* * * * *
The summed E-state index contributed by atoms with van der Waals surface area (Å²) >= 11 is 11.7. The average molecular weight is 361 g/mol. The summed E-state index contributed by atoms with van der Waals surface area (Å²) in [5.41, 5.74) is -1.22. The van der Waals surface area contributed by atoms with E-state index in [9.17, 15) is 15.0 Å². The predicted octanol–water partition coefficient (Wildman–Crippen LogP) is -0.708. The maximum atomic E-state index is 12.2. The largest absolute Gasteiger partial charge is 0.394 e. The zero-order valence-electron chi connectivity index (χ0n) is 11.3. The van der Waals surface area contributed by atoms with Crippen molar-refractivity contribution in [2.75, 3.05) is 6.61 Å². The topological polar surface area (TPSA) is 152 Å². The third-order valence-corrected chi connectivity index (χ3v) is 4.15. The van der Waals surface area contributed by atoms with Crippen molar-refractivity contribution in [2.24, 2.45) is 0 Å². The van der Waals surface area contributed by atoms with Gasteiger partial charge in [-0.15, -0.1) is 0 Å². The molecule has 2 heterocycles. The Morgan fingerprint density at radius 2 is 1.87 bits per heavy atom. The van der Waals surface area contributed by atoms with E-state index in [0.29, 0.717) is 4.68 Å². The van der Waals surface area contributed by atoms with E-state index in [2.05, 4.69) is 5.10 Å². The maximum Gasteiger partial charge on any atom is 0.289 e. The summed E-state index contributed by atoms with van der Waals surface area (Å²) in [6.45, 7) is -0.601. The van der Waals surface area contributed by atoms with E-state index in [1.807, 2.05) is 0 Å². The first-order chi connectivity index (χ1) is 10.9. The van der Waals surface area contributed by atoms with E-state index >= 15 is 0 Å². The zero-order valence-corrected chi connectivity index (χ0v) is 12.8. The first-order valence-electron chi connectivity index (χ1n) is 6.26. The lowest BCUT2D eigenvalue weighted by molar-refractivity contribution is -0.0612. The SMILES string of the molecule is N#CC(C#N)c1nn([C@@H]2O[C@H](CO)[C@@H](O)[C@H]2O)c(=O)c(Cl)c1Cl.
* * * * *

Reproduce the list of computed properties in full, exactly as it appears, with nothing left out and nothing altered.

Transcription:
The summed E-state index contributed by atoms with van der Waals surface area (Å²) >= 11 is 11.7. The average molecular weight is 361 g/mol. The summed E-state index contributed by atoms with van der Waals surface area (Å²) in [5.41, 5.74) is -1.22. The van der Waals surface area contributed by atoms with E-state index in [9.17, 15) is 15.0 Å². The predicted octanol–water partition coefficient (Wildman–Crippen LogP) is -0.708. The maximum atomic E-state index is 12.2. The largest absolute Gasteiger partial charge is 0.394 e. The zero-order valence-electron chi connectivity index (χ0n) is 11.3. The van der Waals surface area contributed by atoms with Crippen molar-refractivity contribution in [2.75, 3.05) is 6.61 Å². The topological polar surface area (TPSA) is 152 Å². The third-order valence-corrected chi connectivity index (χ3v) is 4.15. The van der Waals surface area contributed by atoms with Crippen molar-refractivity contribution in [2.24, 2.45) is 0 Å². The van der Waals surface area contributed by atoms with Gasteiger partial charge in [-0.15, -0.1) is 0 Å². The molecule has 2 heterocycles. The Morgan fingerprint density at radius 2 is 1.87 bits per heavy atom. The van der Waals surface area contributed by atoms with E-state index in [0.29, 0.717) is 4.68 Å². The van der Waals surface area contributed by atoms with E-state index in [2.05, 4.69) is 5.10 Å². The maximum Gasteiger partial charge on any atom is 0.289 e. The summed E-state index contributed by atoms with van der Waals surface area (Å²) in [6.45, 7) is -0.601. The van der Waals surface area contributed by atoms with E-state index in [1.807, 2.05) is 0 Å². The first-order chi connectivity index (χ1) is 10.9. The van der Waals surface area contributed by atoms with E-state index >= 15 is 0 Å². The zero-order valence-corrected chi connectivity index (χ0v) is 12.8. The first-order valence-electron chi connectivity index (χ1n) is 6.26. The lowest BCUT2D eigenvalue weighted by molar-refractivity contribution is -0.0612. The SMILES string of the molecule is N#CC(C#N)c1nn([C@@H]2O[C@H](CO)[C@@H](O)[C@H]2O)c(=O)c(Cl)c1Cl.